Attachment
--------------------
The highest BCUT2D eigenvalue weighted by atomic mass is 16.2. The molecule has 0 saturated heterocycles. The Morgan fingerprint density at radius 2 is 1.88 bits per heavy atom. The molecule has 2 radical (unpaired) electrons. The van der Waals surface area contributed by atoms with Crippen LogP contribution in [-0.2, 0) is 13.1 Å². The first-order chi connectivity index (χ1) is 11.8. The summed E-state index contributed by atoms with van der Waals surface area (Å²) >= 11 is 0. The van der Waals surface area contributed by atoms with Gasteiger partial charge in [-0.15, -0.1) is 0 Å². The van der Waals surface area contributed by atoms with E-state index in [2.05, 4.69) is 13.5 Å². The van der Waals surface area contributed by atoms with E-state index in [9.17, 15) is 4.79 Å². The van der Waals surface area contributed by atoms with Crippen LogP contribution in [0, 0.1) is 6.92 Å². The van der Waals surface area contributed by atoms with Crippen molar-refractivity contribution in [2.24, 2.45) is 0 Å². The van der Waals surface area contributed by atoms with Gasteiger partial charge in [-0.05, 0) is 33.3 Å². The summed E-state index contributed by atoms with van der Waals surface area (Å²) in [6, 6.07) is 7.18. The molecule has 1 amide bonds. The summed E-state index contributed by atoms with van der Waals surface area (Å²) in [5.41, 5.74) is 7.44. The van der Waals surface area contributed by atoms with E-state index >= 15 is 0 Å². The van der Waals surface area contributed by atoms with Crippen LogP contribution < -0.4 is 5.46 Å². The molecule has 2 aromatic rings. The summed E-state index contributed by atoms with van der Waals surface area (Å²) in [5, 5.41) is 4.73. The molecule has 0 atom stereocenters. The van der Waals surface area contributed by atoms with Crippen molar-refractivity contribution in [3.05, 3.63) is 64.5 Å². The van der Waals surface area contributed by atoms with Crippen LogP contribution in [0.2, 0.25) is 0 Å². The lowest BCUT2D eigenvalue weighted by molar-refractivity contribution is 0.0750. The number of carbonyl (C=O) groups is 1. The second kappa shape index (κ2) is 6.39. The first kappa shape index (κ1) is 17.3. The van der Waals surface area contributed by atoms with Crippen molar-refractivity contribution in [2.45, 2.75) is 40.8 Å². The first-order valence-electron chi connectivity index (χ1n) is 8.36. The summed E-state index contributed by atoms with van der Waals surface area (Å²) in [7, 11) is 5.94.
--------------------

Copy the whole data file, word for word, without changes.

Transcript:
The highest BCUT2D eigenvalue weighted by atomic mass is 16.2. The molecule has 0 saturated heterocycles. The Morgan fingerprint density at radius 2 is 1.88 bits per heavy atom. The molecule has 2 radical (unpaired) electrons. The van der Waals surface area contributed by atoms with Crippen LogP contribution in [-0.2, 0) is 13.1 Å². The first-order chi connectivity index (χ1) is 11.8. The summed E-state index contributed by atoms with van der Waals surface area (Å²) >= 11 is 0. The van der Waals surface area contributed by atoms with Gasteiger partial charge in [-0.15, -0.1) is 0 Å². The van der Waals surface area contributed by atoms with E-state index in [2.05, 4.69) is 13.5 Å². The van der Waals surface area contributed by atoms with E-state index in [9.17, 15) is 4.79 Å². The van der Waals surface area contributed by atoms with Crippen LogP contribution in [0, 0.1) is 6.92 Å². The van der Waals surface area contributed by atoms with Crippen molar-refractivity contribution in [2.24, 2.45) is 0 Å². The van der Waals surface area contributed by atoms with Gasteiger partial charge in [-0.05, 0) is 33.3 Å². The summed E-state index contributed by atoms with van der Waals surface area (Å²) in [6, 6.07) is 7.18. The molecule has 1 amide bonds. The summed E-state index contributed by atoms with van der Waals surface area (Å²) in [5.41, 5.74) is 7.44. The van der Waals surface area contributed by atoms with E-state index >= 15 is 0 Å². The van der Waals surface area contributed by atoms with Crippen LogP contribution < -0.4 is 5.46 Å². The molecule has 2 aromatic rings. The summed E-state index contributed by atoms with van der Waals surface area (Å²) in [5, 5.41) is 4.73. The molecule has 0 atom stereocenters. The van der Waals surface area contributed by atoms with Crippen molar-refractivity contribution in [3.05, 3.63) is 64.5 Å². The van der Waals surface area contributed by atoms with Crippen LogP contribution in [0.2, 0.25) is 0 Å². The lowest BCUT2D eigenvalue weighted by molar-refractivity contribution is 0.0750. The number of carbonyl (C=O) groups is 1. The second kappa shape index (κ2) is 6.39. The first kappa shape index (κ1) is 17.3. The van der Waals surface area contributed by atoms with Crippen molar-refractivity contribution in [2.45, 2.75) is 40.8 Å². The first-order valence-electron chi connectivity index (χ1n) is 8.36. The summed E-state index contributed by atoms with van der Waals surface area (Å²) in [7, 11) is 5.94.